As mentioned previously, disk controllers are given the opportunity to change the system configuration for the C: and D: disk locations during the BIOS initialization process. The exact actions taken depend entirely on the controller involved. Some controllers are very simple and just map the first two disks found into C: and D:; more advanced controllers are capable of being configured to use specific devices or to check for failed disks, and if possible, substitute others. The basic function, however, is to point the entry for disk C: in the system BIOS configuration at the disk that should be used for the rest of the boot process (that is, where to find fdisk boot, the UNIX boot program, and the UNIX operating system itself). If no disk is configured as C:, or if that disk does not have the necessary contents for booting UNIX, the boot will fail.

SCSI Controllers

While the specifics of what any controller will do is entirely dependent on the type of the controller, there are some general capabilities that a controller can have that can help the boot process. A basic SCSI controller will map the disk with a SCSI ID of 0 into C: and the disk with a SCSI ID of 1 into D:. Other controllers give the administrator other configuration options and features. While these vary greatly between controllers, it is possible to classify controller features into three groups. These groups are:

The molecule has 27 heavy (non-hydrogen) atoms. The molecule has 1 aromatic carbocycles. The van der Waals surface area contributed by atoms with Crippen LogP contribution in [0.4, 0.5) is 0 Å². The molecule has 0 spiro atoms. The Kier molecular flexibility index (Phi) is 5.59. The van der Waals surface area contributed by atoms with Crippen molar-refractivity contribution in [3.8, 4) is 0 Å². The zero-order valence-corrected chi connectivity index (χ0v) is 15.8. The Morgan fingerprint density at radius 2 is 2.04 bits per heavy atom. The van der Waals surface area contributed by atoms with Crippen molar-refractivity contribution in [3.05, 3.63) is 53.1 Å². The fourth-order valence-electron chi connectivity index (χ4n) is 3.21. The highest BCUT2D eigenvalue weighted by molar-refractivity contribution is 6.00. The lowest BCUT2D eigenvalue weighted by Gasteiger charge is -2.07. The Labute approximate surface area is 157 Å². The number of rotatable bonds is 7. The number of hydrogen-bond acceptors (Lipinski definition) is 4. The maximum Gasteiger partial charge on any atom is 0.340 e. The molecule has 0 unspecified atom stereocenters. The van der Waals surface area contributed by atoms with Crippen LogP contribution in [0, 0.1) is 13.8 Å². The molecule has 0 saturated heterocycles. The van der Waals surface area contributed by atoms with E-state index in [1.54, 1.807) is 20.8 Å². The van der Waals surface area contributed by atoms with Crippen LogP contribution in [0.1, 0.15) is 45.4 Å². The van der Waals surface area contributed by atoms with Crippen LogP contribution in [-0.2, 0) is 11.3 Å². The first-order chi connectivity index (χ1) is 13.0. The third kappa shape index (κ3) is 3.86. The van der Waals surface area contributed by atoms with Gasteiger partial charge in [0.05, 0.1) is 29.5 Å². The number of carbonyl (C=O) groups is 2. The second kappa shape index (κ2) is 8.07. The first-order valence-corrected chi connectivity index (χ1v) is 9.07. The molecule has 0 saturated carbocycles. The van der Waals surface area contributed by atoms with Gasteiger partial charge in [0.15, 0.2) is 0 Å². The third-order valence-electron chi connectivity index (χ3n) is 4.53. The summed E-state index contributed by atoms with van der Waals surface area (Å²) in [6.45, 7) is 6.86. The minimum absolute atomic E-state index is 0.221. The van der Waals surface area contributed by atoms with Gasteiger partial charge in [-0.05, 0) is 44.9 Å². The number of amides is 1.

Note that some controllers mix the above characteristics. For example, some non-configurable controllers will perform auto-failover. This is usually done by having the controller poll the SCSI bus and map the disk with the lowest SCSI ID into C: and the next lowest SCSI ID into D:. It should be noted that some auto-failover controllers can, at the time of installation, be configured to perform in the simple controller mode. It is essential that the administrator has full knowledge of the capabilities of the controller. Controller-specific information may be found in most user manuals available from the manufacturer.

Note: The mapping policy of a Micro-channel MCA SCSI controller is quite different from the policies explained above; see "Configuring the System" for Micro-channel controller-specific information.

No matter what kind of controller you have, it will attempt to map a disk into C:. This disk is usually referred to as the boot disk, since this is the disk that will be used for the early stages of the boot process. The system will not boot if: